Serene Gettysburg Battlefield

Despite the serene beauty that proliferates  from the battlefields surrounding Gettysburg, Pennsylvania, the 6,000 acres has witnessed one of the most horrifically violent episodes of human history.

But 148 years after these battles of the United States Civil War, orchards have been replanted, hay is still grown and cut, restored cannons stand facing the enemy and 1,328 monuments, memorials, and markers—the largest collection of outdoor sculpture in the world have been left in tribute.

“People ask in town, ‘Where’s the battlefield?’ and I know they’re asking for the fields surrounding the town and the Visitor’s Center,” our tour guide at the Shriver House tells us. “But I want to tell them ‘This is all the battlefield. The town was the battlefield too.’” Confederates raged through town on the first day pushing the Union troops back south of town and for months after the townsfolk dealt with the aftermath of casualties.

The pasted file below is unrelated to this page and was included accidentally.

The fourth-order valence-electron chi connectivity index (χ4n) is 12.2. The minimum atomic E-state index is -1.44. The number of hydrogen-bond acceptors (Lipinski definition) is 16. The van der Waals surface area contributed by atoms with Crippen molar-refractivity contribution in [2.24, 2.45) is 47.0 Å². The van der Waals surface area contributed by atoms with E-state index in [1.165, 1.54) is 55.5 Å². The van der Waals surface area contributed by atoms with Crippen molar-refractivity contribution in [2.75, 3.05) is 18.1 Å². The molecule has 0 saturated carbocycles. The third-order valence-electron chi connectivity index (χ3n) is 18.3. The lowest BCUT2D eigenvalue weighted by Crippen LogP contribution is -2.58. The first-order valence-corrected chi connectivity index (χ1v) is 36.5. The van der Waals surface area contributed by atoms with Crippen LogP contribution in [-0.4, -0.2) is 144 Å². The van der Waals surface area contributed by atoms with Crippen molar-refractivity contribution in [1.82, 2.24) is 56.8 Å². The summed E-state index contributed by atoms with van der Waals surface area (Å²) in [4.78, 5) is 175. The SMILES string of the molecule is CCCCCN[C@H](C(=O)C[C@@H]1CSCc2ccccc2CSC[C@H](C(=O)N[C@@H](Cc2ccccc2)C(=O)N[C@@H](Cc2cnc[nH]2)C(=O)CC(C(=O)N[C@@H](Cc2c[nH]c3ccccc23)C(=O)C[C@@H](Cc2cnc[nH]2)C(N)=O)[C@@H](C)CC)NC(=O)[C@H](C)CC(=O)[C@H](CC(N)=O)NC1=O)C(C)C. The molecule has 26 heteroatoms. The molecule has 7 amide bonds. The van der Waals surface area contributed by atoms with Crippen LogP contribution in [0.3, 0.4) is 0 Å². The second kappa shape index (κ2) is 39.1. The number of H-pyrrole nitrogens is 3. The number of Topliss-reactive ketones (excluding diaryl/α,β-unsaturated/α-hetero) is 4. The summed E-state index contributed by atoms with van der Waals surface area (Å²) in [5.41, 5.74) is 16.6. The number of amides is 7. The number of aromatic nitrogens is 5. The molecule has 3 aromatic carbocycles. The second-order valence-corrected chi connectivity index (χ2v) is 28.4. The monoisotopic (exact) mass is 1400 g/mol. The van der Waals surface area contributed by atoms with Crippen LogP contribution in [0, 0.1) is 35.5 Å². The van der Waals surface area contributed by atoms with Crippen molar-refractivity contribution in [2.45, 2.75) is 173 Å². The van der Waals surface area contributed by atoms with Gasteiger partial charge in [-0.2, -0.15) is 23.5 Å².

But there’s more than just civil war history here. My favorite non-civil war site is the Eisenhower Historic Site—a 1950’s era home and farm where Ike and Mamie lived and greats like Churchill, Khrushchev, and de Gaulle visited. There are also over 14 outfits in town that give ghost tours—the newest craze to awaken in Gettysburg.

Text by Stephen Bugno

Photos by Juno Kim

Stephen Bugno has just returned from Southeast Asia and has now set off to discover the places a little closer to home. Juno Kim, from Korea, has taken a break from her career as an Mechanical Engineer to see the United States for three months. She blogs at RunawayJuno.com and he at BohemianTraveler.com

 

 Gettysburg Battlefield

The valley of Death

Battlefield and canon at Gettysburg

Gettysburg Battlefield

Audion tour of the Battlefield

Gettysburg Battlefield from audio tour bus